Comfrey (Symphytum officinalis)

Botanical Medicine: Comfrey, Coltsfoot & Pyrrolizidine Alkaloids

Is Symphytum officinale (Comfrey) safe for internal use? And what about Tussilago farfara (Coltsfoot)? Maybe not, according to clinical cases published in the last few years which suggest that the pyrrolizidine alkaloids in these popular traditional herbal medicines may cause serious liver disease if consumed over long periods of time. Germany recently banned some 2500 herbal products with pyrrolizidine alkaloid content, because of these and other cases. Canada recently also banned comfrey root and coltsfoot.

Comfrey Root Ointment Reduces Pain in Patients with Knee Osteoarthritis

Reviewed: Grube B, Grunwald J, Krug L, Staiger C. Efficacy of a comfrey root (Symphyti offic, radix) extract ointment in the treatment of patients with painful osteoarthritis of the knee: results of a double-blind, randomised, bicenter, place-bocontrolled trial. Phytomed. 2007;14( 1):2-10.

COMFREY UPDATE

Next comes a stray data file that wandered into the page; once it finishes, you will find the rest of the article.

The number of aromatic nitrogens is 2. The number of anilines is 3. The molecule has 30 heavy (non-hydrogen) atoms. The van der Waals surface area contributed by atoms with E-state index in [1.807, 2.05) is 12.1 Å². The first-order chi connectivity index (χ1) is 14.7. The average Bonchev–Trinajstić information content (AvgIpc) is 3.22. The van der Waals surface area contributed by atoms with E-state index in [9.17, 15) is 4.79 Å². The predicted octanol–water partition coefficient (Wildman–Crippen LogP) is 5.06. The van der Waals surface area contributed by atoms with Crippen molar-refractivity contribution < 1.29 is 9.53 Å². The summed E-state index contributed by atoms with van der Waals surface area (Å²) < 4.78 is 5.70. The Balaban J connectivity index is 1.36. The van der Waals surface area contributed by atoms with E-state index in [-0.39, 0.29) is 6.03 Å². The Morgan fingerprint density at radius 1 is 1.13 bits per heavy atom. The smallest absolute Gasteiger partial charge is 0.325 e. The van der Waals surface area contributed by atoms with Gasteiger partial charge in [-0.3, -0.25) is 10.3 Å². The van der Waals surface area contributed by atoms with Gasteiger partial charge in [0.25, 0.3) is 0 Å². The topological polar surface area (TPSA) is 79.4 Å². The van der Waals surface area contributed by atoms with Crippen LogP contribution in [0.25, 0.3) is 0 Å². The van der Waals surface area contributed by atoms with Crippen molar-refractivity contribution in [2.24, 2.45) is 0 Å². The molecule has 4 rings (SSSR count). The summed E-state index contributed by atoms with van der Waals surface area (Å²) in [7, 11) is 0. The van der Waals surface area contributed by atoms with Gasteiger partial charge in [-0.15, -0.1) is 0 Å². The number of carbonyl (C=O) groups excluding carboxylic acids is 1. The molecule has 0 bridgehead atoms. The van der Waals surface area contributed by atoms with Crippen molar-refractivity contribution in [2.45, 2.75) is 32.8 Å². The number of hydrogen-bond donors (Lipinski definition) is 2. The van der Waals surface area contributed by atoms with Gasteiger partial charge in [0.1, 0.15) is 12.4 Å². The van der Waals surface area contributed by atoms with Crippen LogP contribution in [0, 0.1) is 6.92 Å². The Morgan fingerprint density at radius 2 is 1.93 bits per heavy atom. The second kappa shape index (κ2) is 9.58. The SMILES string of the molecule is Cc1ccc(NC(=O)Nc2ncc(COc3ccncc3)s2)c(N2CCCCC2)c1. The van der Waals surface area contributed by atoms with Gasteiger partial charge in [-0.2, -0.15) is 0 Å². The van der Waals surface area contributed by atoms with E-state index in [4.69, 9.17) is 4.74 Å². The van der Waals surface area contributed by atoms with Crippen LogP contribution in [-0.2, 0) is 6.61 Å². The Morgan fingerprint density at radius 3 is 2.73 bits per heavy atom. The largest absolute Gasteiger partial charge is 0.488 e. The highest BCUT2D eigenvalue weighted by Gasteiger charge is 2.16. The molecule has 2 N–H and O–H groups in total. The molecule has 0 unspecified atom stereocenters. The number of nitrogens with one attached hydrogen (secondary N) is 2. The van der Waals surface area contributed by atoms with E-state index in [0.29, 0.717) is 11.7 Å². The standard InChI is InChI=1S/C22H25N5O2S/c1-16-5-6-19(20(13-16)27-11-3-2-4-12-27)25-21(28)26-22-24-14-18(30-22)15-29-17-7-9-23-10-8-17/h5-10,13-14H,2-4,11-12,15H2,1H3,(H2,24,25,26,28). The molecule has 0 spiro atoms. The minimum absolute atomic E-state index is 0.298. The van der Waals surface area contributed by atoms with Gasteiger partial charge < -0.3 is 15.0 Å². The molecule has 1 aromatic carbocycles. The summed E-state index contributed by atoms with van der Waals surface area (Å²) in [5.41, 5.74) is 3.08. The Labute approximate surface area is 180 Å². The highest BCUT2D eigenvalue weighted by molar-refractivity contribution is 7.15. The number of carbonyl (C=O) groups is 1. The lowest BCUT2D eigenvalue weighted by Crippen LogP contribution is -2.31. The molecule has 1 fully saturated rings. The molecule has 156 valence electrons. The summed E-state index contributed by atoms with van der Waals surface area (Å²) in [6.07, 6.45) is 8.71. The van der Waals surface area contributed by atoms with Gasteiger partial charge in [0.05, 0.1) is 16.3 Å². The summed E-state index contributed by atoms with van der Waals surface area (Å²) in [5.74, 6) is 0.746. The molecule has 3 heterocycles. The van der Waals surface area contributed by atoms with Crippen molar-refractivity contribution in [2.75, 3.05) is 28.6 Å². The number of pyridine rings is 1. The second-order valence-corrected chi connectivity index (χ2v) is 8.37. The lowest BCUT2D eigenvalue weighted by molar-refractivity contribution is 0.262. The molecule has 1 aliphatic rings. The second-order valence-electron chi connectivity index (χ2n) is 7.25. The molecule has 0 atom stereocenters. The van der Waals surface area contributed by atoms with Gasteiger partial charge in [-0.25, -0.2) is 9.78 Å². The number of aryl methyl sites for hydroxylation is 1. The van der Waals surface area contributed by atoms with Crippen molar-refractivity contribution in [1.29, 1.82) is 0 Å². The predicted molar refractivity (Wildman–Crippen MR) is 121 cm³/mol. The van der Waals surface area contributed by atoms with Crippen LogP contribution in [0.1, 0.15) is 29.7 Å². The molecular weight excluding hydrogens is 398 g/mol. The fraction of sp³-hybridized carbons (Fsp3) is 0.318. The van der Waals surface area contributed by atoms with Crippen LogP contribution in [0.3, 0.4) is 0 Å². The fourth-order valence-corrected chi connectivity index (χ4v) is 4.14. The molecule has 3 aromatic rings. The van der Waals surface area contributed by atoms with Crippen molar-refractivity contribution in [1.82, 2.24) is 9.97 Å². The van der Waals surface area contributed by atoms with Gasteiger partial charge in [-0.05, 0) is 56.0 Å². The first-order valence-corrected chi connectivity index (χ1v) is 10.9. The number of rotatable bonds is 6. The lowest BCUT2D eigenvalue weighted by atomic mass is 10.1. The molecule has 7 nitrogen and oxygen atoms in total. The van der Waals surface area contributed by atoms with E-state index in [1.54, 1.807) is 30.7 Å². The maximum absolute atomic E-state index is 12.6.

Comfrey (Symphytum spp.), long one of the most popular herbs in European folk medicine, has become increasingly controversial because of reports that it is toxic to the liver, and perhaps carcinogenic. At issue is a class of chemicals called pyrrolizidine alkaloids (PAs). Alkaloids of this type are responsible for the toxicity of such poisonous plants as Heliotropium, Crotalaria, and Senecio. They have caused substantial losses of grazing livestock, and some human poisonings as well.

Comfrey is Comfrey is Comfrey: or is it?

Summary: The pyrrolizidine content of thirteen commercial Comfrey products sold in Canada was examined due to concern about its safety. The samples were representative of the variety of sources, shapes, and forms of commercially available products. Echimidine which is probably the most toxic PA of Symphytum spp. was detected in nine of the thirteen samples. Chemotaxonomic studies have indicated echimidine is often not found in Symphytum officinale and when it is, the PA is in low levels. High levels of echimidine are regarded as a strong indicator of non-Symphytum offinale origin.

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